What’s that sound? It’s the buzz of the crowd gathering this morning for the FTC’s second PrivacyCon. Leaders from academia, advocacy groups, and industry have convened for a day devoted to the latest research and trends about consumer privacy and data security.
Blog Posts Tagged with Data Security
Thanks to the Internet of Things, consumers can easily share a photo with family or watch from the office what’s going on at home. But share a tax return with a hacker, have some creep silently gaze at the live feed from your family room, or have your personal conversations remotely recorded?
It’s a challenge worthy of Drs. Peter Venkman, Egon Spengler, and Ray Stantz – and it could result in a prize of as much as $25,000 for a creative tech tinkerer.
“Just like the white winged dove sings a song,” you can count on the BCP Business Blog to celebrate the “Edge of Seventeen” – 2017, of course – with a recap of in-case-you-missed-it developments from 2016. (Sorry, Stevie Nicks. That was a stretch.) In no particular order, here is our take on ten noteworthy consumer protection actions from the year gone by.
For academics and researchers in consumer privacy and data security, think of it as Coachella without the sand and Burning Man with nothing spontaneously combusting (we hope).
If you care about data security and privacy, you’ll want to read about the FTC’s settlement with ruby Corporation, ruby Life Inc., and ADL Media Inc. – the companies that operate AshleyMadison.com.
The military community makes many of the same consumer decisions as their civilian counterparts. We all need to manage our money – and avoid rip-offs. But servicemembers and their families also face unique challenges, like frequent relocations and deployment. When a permanent change of station is on the horizon, a military family needs to rent or buy a new place to live, manage money while on the move, and be vigilant about dealing with businesses in an unfamiliar locale. A servicemember’s regular paycheck from Uncle Sam can make them a target for scammers.
Want something old and something new, all in one? Check out the FTC’s updated “Protecting Personal Information: A Guide for Business.” It’s the same principles that we’ve relied on for years, but with a new twist. You’ll find the latest tips about technologies that have emerged since we last published the guide.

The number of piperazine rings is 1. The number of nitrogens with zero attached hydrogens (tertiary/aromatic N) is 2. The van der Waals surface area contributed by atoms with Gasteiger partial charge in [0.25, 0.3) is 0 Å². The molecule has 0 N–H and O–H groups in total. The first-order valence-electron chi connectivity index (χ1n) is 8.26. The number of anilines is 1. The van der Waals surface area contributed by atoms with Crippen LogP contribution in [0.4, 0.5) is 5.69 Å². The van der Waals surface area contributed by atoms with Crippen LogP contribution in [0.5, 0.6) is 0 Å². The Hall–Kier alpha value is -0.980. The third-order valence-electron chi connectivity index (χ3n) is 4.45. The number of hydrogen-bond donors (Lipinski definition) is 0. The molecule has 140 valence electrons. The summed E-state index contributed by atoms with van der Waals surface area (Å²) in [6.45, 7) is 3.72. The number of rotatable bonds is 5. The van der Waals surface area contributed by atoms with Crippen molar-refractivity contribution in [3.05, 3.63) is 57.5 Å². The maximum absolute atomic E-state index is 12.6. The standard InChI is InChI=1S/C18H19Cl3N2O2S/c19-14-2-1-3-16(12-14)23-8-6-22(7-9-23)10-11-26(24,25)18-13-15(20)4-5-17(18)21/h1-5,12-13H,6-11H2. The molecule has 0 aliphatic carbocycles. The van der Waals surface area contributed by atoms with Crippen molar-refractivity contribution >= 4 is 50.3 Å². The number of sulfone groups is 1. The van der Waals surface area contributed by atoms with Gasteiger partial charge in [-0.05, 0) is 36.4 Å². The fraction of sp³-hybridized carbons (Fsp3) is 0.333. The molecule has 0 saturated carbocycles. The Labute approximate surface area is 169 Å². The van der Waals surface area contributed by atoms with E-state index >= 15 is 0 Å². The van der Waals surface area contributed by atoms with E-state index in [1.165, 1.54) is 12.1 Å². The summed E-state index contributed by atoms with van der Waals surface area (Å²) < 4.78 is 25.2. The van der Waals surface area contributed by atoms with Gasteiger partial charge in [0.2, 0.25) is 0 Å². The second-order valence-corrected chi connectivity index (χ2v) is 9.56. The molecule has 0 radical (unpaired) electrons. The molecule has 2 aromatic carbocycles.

You suspect that your business experienced a data breach. Maybe an employee lost a laptop, or a hacker got into your customer database, or information was inadvertently posted on your website. Whatever happened, you’re probably wondering what to do next.
As the old saying goes, “The job’s not finished until the paperwork is done.” But since the enactment of the FTC’s Disposal Rule, the job’s not finished until the paperwork – in this case, consumer reports or information derived from them – is securely destroyed.
Ransom notes used to come in the form of pasted letters clipped from newspapers. Now datanappers gain entry through a weak spot in a company’s network, lock the business out of its own system, and hold files – including sensitive health or financial information – for ransom. Would you know how to react if your business is the next victim? And are you taking reasonable steps to reduce the risk of that happening?
We’re not being overdramatic when we describe it as a business executive’s nightmare: a shadowy contact from a hacker who has infiltrated a company’s network, encrypted the data, and now demands ransom for a key to access the files.
The Internet of Things refers to consumer products that connect to the Internet to send and receive data – everything from fitness devices, wearables, and smart cars to connected smoke detectors, light bulbs, and refrigerators.
Hog butcher for the world,
Tool maker, stacker of wheat,
Leader in mobile and a national tech hub.
The FCC asked – and we answered. Underway at the Federal Communications Commission is a proposed privacy rulemaking for broadband internet access service providers. The FCC sought public comment on the proposal and the staff of the FTC’s Bureau of Consumer Protection has offered its perspectives.
You want to build data security into your product development pipeline, but what concrete steps should you take to put that into practice? You could sit down over coffee with executives from Fortune 500 companies, innovative start-ups, and leading security firms to download their expertise, but the cost could be substantial in time, access, and caffeine. The FTC has a better idea.
If your business regularly makes wire transfer payments, it could be the next target of a fast-growing scam in which cybercriminals trick employees into transferring large sums of money to them by impersonating CEOs and other company executives in spoofed emails.
Bears and Bulls. Brats and beer. That toddlin’ town. Lots of three-word phrases evoke Chicago. And on June 15, 2016, add Start with Security to the list. That’s when the FTC’s Start with Security roadshow breezes into the Windy City.